Mention the strongman profession in everyday conversation and you are bound to be on the receiving end of a few perplexed looks and shoulder shrugs. And such responses wouldn’t be totally unjust. In fact, the proverbial strongman is now considered a lost art, a form of entertainment that was popular over a century ago in the early days of the Coney Island amusement park scene. But for Chris Schoeck, putting brute strength into action for purpose of crowd-pleasing has always been a dream. He even has a rather unique talent to back up his aspirations: he can bend steel of all kinds with his bare hands. The only thing is, Schoeck is a particularly anti-social person who spends more time with his mangled metal than real-life people.

For their new documentary Bending Steel, first-time director Dave Carroll and first-time producer Ryan Scafuro intimately follow Schoeck as he strives to move out of his basement-level training studio and into the eyes of spectators looking for his brand of impressive strength. Along the way, he meets men like himself who have refused to let the strongman legend die, even as the golden age of the profession fades farther into the past. With Carroll and Scafuro’s lens focused squarely on his path forward, Schoeck begins a journey to find himself, and build his career, in the name of strongmen everywhere.

Carroll, Scafuro and Schoeck talked with GALO about the chance meeting that led to their inspiring film and how that film has changed each of their lives forever.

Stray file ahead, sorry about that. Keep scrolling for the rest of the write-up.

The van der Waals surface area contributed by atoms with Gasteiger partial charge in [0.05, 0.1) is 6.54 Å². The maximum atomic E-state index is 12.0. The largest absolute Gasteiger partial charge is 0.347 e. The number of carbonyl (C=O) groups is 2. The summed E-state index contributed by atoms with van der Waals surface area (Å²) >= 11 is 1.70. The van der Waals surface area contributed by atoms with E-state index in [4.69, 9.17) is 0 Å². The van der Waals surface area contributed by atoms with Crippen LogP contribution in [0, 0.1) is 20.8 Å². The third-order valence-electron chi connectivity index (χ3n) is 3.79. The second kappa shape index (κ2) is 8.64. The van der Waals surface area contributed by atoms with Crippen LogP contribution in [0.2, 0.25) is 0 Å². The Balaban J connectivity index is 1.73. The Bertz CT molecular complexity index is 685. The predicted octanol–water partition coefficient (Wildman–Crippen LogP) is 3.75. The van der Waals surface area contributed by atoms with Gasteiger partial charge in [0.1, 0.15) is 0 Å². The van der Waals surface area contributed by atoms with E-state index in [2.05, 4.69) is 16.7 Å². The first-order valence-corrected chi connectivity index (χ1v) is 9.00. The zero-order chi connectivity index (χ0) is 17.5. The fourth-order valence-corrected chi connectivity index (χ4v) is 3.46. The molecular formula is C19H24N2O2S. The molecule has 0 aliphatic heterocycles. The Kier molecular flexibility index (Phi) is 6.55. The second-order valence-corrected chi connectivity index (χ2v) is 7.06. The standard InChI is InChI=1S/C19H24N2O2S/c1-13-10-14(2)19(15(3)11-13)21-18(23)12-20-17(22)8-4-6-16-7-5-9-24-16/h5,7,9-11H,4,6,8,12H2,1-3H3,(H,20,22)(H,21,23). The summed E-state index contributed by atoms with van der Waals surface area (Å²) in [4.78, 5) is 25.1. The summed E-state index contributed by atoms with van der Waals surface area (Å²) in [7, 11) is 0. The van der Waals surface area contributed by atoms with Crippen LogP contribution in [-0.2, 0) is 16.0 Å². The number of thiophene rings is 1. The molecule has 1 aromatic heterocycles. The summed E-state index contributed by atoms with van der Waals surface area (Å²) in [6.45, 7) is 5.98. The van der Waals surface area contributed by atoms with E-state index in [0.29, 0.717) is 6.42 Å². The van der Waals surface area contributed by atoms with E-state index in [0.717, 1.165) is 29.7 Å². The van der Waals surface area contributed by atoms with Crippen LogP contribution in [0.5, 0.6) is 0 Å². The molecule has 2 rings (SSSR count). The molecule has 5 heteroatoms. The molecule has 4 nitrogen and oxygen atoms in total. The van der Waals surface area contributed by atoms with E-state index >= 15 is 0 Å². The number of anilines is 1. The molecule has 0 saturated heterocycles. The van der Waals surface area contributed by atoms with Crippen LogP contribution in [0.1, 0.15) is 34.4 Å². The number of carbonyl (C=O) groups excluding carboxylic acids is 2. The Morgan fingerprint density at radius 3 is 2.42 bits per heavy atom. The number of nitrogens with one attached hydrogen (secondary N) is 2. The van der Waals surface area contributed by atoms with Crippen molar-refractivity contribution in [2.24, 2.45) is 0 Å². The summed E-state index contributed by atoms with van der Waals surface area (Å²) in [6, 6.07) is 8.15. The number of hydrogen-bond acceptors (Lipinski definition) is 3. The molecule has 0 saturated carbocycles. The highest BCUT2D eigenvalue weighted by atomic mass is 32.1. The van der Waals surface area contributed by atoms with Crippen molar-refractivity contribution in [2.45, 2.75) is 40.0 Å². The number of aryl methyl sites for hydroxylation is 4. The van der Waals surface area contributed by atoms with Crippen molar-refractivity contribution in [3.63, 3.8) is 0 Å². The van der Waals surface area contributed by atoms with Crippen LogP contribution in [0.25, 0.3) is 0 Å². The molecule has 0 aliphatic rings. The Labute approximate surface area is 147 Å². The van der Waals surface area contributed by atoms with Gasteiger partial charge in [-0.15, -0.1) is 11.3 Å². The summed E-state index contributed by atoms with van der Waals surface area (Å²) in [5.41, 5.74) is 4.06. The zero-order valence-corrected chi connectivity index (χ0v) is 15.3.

GALO: It is stated several times throughout the film that the strongman profession is a bit of a lost art that had its heyday over 100 years ago. What was the motivation behind capturing this subject, and more specifically, Chris’ attempt at breaking into this business? How did this project come about?

Dave Carroll: I was doing laundry in the basement of my building with my dog and we heard a noise, kind of like a grunting. My dog went chasing after it deeper into the building and I chased after him. When I rounded a corner, Chris was standing there and my little dog, Gizmo was inside his storage space sniffing around. And inside the storage space was all this bent metal — hammers were bent, horseshoes were bent and there were chains hanging from the wall. I really had no idea what to think. I had seen Chris in the building before, in the elevator, but he was really awkward and really wouldn’t make eye contact, even if I said “Hi.” That whole [prior interaction] had me a little taken aback by what I was seeing in the basement, so I just picked my dog up, excused myself and was on my way.

I thought about it for like two weeks and I told my friends that I thought that there was a crazy guy downstairs that was manically and angrily bending metal for some reason. Then, I ran into him after two weeks and I asked him what was going on with the steel, and he said that he was training to become an old-time strongman. The history that that conjures up is intriguing. I thought of Coney Island; I thought of a guy in a leopard-skinned leotard lifting odd-sized weight, possibly with a handlebar moustache or something. That reading is relatively accurate but that’s all I knew. And Chris was such an interesting personality that Ryan and myself were thinking at the time that we could make what we thought would be a short film. As we kept working with Chris, after a couple months, we realized he’s very complex, he had a lot of layers, and it wasn’t just about bending steel. The film is called Bending Steel, but it’s much more about the transformative nature of doing something that can really trickle down to the core of who you are as a person.